thanks to the invention of paper, the scores were kept and learned generation by generation...share Boya's score played by Guan Pinghu (管平湖), a 20th century Gu Qin master. his recording was included in the Voyager Goldern Record and sent into outer space by spacecrafts from both NASA and China. - perhaps some alien Zhi Yin is enjoying them right now :)...2500 yrs ago, when Boya was playing this song, Ziqi amazed,'how vast are the rivers and oceans!' - and the music was exactly called Liu Shui (Flowing Water).
 
(to be continued.)
 
A big fan


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Tuesday, August 12, 2008

Jian Fou

my euro friend said 'explain this to me', with eyes nailed on the screen. - we were re-watching the complete version of opening ceremony on a korean channel the next day...but oh my, my eyes were busily absorbing too - too overwhelmed to say anything.
 
dividing the ceremony into each chapter, there're still a lot of details to explain. share some of them:
 
the countdown
 
what's used here is 2008 'drums' borrowing inspiration from an ancient ceramic wine container Fou (缶). the ancestors used to drink, sing and tap beats on it - gradually, it became a percussion instrument, more belonging to the ordinary people than to the privileged class. the cubic shape of these drums is from the container of the Fou, called Jian (鉴). it's like a wine cooler or heater (some chinese wine are to drink when heated). attached is a photo of a copper Jian Fou ("曾侯乙"铜鉴缶), 61.5x62cm, 170kg, attributed to the Era of Warring States, a period covering from some time in the 5th century BC to the unification of china by the Qin Dynasty in 221 BC. many ancient poems and writings mentioned using Fou as an instrument, although here, to be accurate, it's Jian that's being used. - I guess its cubic shape is more suitable for the performance.
 
the red mark on the forehead of the drummers I think is a motif borrowed from facial makeup in Peking Opera, where every color, shape and their location on the face shows a specific character of the role. red is usually reserved for characters of royalty, integrity and courage.
 
(to be continued.)
 
A big fan
 


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Beijing....Steps....Rings

...too busy. running btw diving, gymnastics, and phelps...don't want to miss anything. :P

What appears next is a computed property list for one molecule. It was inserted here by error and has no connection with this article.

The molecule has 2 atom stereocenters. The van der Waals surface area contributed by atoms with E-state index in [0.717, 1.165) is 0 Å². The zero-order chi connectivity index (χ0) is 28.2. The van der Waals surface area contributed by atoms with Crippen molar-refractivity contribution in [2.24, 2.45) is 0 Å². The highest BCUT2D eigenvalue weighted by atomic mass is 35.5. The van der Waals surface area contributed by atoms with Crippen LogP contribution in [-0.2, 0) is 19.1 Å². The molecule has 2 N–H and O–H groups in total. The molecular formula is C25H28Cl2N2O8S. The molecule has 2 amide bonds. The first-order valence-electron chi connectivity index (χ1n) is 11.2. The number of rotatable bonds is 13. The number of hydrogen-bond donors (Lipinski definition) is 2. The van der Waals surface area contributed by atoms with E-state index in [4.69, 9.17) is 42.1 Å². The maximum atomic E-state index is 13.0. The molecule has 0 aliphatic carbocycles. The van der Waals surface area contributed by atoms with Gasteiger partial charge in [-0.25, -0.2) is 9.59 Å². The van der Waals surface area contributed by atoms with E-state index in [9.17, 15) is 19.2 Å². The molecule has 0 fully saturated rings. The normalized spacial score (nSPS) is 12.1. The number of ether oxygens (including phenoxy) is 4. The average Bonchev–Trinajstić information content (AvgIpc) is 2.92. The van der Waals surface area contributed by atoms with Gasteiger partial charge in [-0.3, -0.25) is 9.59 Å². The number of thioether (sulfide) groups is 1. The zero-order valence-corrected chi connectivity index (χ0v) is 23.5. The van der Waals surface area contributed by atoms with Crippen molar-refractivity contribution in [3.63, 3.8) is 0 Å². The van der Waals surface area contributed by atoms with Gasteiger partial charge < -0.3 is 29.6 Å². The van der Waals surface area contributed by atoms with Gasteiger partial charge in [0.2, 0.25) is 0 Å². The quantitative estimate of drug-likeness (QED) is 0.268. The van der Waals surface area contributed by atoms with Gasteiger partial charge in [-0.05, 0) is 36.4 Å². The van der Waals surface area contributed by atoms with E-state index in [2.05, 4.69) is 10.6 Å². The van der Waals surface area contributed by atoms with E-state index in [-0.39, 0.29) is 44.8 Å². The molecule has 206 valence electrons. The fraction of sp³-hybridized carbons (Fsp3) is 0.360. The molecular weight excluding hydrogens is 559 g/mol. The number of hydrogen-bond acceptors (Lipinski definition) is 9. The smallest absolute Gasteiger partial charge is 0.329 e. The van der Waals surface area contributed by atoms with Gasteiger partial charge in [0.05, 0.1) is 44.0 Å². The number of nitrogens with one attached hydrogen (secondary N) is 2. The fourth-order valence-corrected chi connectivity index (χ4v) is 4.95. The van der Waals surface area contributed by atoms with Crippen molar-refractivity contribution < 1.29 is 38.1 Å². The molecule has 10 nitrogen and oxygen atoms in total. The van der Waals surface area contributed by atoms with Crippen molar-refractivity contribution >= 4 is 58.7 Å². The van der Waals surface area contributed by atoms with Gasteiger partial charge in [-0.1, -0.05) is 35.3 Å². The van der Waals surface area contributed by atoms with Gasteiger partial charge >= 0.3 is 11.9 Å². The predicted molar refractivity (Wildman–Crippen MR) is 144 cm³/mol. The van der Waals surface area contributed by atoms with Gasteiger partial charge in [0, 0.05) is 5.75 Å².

...continuing with ceremony is the 29 steps of fireworks (artist guoqiang cai. refer to my earlier sharing for his exhibition in nyc) 'walking' down the central axis of beijing city, symbolizing the 29 olympics arriving at the bird's nest. the central axis of beijing is a perfect start to study chinese architecture and urban planning...the earliest written urban planning in china dated back to 3000 years ago (周礼・考工记). it emphasizes a symetrical arrangement, from a single unit to group of houses, imeperial palace, up to the whole city plan. beijing's north-south central axis, the 'dragon's pulse', runs 7.8km, being the longest in the world, begins in the south at Yongdingmen Gate, musically threading over 15 ancient heritages, including the well known Tiananmen and The Forbidden City, and ends at the Drum and Bell Towers - now another 5km is extended into the Olympic Green featuring Bird's Nest and Water Cube. it has been the center of culture and politics. the emperors used to sit at the north, facing south. till today, most chinese prefer house with openings facing south - but not necessarily fengshui or mimicking the kings I think, rather for the better seasonal temperature and air circulation...
 
one of my fav moments is when the five rings were lifted slowly from the ground by Fei Tians. pure, sensual, magical. in Buddhism, Fei Tian came from the combination of god of fragrance and god of dancing and singing. strictly speaking, itself is not a god, and has no gender. no feather no wing, fly with their airy-fairy dresses and floating clouds. - something I practiced with mosquito net when I was little :P...in Dun Huang, Shanxi Province, over 4500 of them were painted on the wall of 492 caves. starting from Northern Wai Dynasty (386-534 AD) and onwards. there you can examine the change of their shape, style and fashion, from Indian Buddhism to a combination of Buddhism and Taoism, so on. attached one here.
 
Fei Tian's beauty and elegance have been major inspiration to artists and dancers...share: Fei Tian Dance
 
(to be continued)
 
A big fan